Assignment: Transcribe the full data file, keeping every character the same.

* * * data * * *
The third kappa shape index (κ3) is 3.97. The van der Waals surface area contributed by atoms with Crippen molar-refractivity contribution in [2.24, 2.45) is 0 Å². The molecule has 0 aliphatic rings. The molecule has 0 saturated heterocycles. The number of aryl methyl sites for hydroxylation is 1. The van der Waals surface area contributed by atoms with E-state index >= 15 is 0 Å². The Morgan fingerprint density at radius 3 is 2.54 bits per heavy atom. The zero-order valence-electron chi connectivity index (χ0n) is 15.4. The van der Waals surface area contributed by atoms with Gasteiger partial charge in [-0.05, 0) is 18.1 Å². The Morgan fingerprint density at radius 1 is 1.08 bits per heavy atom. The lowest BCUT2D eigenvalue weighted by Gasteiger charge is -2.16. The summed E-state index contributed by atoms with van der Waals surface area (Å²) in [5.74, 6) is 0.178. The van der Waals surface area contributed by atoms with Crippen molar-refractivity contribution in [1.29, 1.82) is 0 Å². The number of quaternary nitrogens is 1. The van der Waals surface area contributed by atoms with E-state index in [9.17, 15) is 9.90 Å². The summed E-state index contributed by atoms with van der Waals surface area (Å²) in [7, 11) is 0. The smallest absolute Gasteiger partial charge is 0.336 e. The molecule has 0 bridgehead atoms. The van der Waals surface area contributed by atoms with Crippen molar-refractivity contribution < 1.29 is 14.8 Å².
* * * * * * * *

The third kappa shape index (κ3) is 3.97. The van der Waals surface area contributed by atoms with Crippen molar-refractivity contribution in [2.24, 2.45) is 0 Å². The molecule has 0 aliphatic rings. The molecule has 0 saturated heterocycles. The number of aryl methyl sites for hydroxylation is 1. The van der Waals surface area contributed by atoms with E-state index >= 15 is 0 Å². The Morgan fingerprint density at radius 3 is 2.54 bits per heavy atom. The zero-order valence-electron chi connectivity index (χ0n) is 15.4. The van der Waals surface area contributed by atoms with Gasteiger partial charge in [-0.05, 0) is 18.1 Å². The Morgan fingerprint density at radius 1 is 1.08 bits per heavy atom. The lowest BCUT2D eigenvalue weighted by Gasteiger charge is -2.16. The summed E-state index contributed by atoms with van der Waals surface area (Å²) in [5.74, 6) is 0.178. The van der Waals surface area contributed by atoms with Crippen molar-refractivity contribution in [1.29, 1.82) is 0 Å². The number of quaternary nitrogens is 1. The van der Waals surface area contributed by atoms with E-state index in [9.17, 15) is 9.90 Å². The summed E-state index contributed by atoms with van der Waals surface area (Å²) in [7, 11) is 0. The smallest absolute Gasteiger partial charge is 0.336 e. The molecule has 0 bridgehead atoms. The van der Waals surface area contributed by atoms with Crippen molar-refractivity contribution < 1.29 is 14.8 Å².